As a result, the women, not understanding what was going on, would begin to get bored and talk among themselves…the level of talking from the women’s side would steadily rise in volume, until the minister would have to say loudly, “Will the women please be quiet!” whereupon the talking would die down, but only for a few minutes. Then, at some point, the minister would again have to ask the women to be quiet, and he would often add that if they wanted to know what was being said, they should ask their husbands to explain it to them when they got home…[Paul’s] central concern in 1 Corinthians 14 is for order and decency in the church’s worship. What the passage cannot possibly mean is that women had no part in leading public worship, speaking out loud of course as they did so. This is the positive point that is proved at once by the other relevant Corinthian passage, 1 Corinthians 11:2–11, since there Paul gives instructions for how women are to be dressed while engaging in such activities, instructions which obviously wouldn’t be necessary if they had been silent in church all the time. (Priscilla Papers, Vol. 20, No. 4, 2006, p. 7) Emphasis, mine.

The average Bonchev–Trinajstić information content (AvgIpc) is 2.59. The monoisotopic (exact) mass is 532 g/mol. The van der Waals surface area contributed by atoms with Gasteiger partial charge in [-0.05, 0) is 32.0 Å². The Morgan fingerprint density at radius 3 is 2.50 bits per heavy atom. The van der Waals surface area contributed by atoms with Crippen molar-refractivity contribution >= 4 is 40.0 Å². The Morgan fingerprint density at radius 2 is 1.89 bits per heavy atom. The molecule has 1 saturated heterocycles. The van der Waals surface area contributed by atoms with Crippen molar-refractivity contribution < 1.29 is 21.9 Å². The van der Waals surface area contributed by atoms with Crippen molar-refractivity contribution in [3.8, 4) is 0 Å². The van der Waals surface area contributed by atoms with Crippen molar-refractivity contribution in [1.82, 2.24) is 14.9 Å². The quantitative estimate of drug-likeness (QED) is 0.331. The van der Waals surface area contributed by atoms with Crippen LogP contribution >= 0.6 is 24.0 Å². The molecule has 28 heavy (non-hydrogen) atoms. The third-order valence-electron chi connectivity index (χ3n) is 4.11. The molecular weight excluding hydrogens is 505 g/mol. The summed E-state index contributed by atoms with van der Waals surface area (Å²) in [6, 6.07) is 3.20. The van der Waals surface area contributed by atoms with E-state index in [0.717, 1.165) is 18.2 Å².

I believe Witherington and Wright have both offered reasonable avenues for using cultural context to harmonize all of Paul’s words to the Corinthian church. Though the explanations differ, the bottom line is the same: Paul is correcting misconduct in the order of worship, and that misconduct could be resolved if the disruptive women would keep silent and ask their questions at home.
Paul’s overall intent is for all the churches to conduct worship services that are structured and well-ordered, not chaotic. He did not mean to rule out the orderly and proper speech of women in the church; he openly recognized that they would speak aloud when exercising their spiritual gifts in the presence of the entire body of believers.
As a final note, I find it interesting that those who take passages such as 1 Corinthians 14:33-35 as applying to all women, in all churches, at all times, in all places almost unanimously treat the verses about headcoverings and gender hair length as only applicable to the first century church in Corinth. Isn’t that completely inconsistent?